Eyes will be on the sky Monday at Wingate University as interested students, faculty and staff use eclipse glasses, solar binoculars and specially equipped telescopes to catch a glimpse of Mercury’s transit across the sun. The viewing party is open to the public.
“Mercury transits are generally rare. This century will host 14 transits, with the next expected on Nov. 13, 2032, although observers in North America won’t see the sight again until May 7, 2049,” explains Dr. Grant Thompson, who teaches astronomy in the University’s Department of Chemistry and Physics. He said Monday will find the Solar System’s smallest and innermost planet “between a rock and a hot place.”
For the first time since May 9, 2016, Mercury will pass directly between Earth and the Sun. For those in the Charlotte area, the transit will take place between 7:36 a.m. and 1:04 p.m., providing what Thompson called “a stunning silhouette.”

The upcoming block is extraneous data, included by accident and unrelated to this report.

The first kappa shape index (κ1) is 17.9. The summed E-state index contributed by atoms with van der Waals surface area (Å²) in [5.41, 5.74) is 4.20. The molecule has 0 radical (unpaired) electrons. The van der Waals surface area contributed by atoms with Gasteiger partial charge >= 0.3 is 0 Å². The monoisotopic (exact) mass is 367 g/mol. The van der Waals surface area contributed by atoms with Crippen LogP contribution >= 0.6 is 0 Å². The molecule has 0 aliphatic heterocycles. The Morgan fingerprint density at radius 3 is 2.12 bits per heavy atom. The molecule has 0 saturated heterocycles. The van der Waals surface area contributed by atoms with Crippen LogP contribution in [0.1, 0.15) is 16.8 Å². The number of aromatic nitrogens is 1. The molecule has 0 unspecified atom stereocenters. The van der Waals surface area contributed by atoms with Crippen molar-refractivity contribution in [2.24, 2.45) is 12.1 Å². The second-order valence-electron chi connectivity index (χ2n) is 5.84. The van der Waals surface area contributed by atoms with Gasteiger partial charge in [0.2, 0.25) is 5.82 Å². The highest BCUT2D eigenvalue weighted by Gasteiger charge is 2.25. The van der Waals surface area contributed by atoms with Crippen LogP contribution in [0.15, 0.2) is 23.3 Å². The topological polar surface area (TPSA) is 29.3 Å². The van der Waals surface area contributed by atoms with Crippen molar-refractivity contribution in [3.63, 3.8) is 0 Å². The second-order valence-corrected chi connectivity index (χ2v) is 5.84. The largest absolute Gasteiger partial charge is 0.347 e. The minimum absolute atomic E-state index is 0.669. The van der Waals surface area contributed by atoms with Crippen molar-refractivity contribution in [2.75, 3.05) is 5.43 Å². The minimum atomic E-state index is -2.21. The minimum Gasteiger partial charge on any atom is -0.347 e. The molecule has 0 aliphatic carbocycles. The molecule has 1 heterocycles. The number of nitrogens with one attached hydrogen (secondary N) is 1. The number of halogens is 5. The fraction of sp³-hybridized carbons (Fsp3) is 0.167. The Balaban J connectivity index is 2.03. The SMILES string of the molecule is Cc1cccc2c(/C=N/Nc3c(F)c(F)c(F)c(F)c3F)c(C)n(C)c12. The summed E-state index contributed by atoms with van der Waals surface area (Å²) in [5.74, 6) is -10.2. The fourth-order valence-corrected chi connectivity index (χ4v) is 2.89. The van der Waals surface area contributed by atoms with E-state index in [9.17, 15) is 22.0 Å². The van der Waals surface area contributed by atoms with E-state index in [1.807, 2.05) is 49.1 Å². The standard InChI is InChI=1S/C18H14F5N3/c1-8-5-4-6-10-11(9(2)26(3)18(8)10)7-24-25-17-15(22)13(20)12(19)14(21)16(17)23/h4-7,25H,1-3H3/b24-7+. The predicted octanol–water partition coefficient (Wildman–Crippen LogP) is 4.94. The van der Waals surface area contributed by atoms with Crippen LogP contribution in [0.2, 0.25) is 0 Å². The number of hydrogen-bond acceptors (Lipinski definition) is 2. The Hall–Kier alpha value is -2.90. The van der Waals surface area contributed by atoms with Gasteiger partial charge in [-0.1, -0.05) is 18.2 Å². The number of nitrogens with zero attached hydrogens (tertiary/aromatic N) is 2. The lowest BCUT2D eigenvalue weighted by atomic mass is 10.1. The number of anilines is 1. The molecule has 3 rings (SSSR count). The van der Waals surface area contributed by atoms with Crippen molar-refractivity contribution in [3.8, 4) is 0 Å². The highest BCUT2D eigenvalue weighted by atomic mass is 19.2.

He said viewers can expect to see a small dot – Mercury – traveling across the Sun’s face over the course of more than five hours. It will appear nearly 200 times smaller than the Sun, making the silhouette difficult to see without magnification.
“It’s important to emphasize that you should never look directly at the Sun without proper eye protection, as eye damage may result,” Thompson warns. “You cannot safely view this rare event with just your sunglasses, standard binoculars or telescopes. You must use solar eclipse glasses, designated solar binoculars, and/or specially designed solar telescopes.
To give skywatchers a chance to view the event safely, Thompson will have solar telescopes set up and solar binoculars available along McGee Promenade (weather permitting) between 10 a.m. and noon on Monday.
“We’d love to have folks join us to safely witness an event we cannot see again in North Carolina for another 29 years,” he said.
Nov. 6, 2019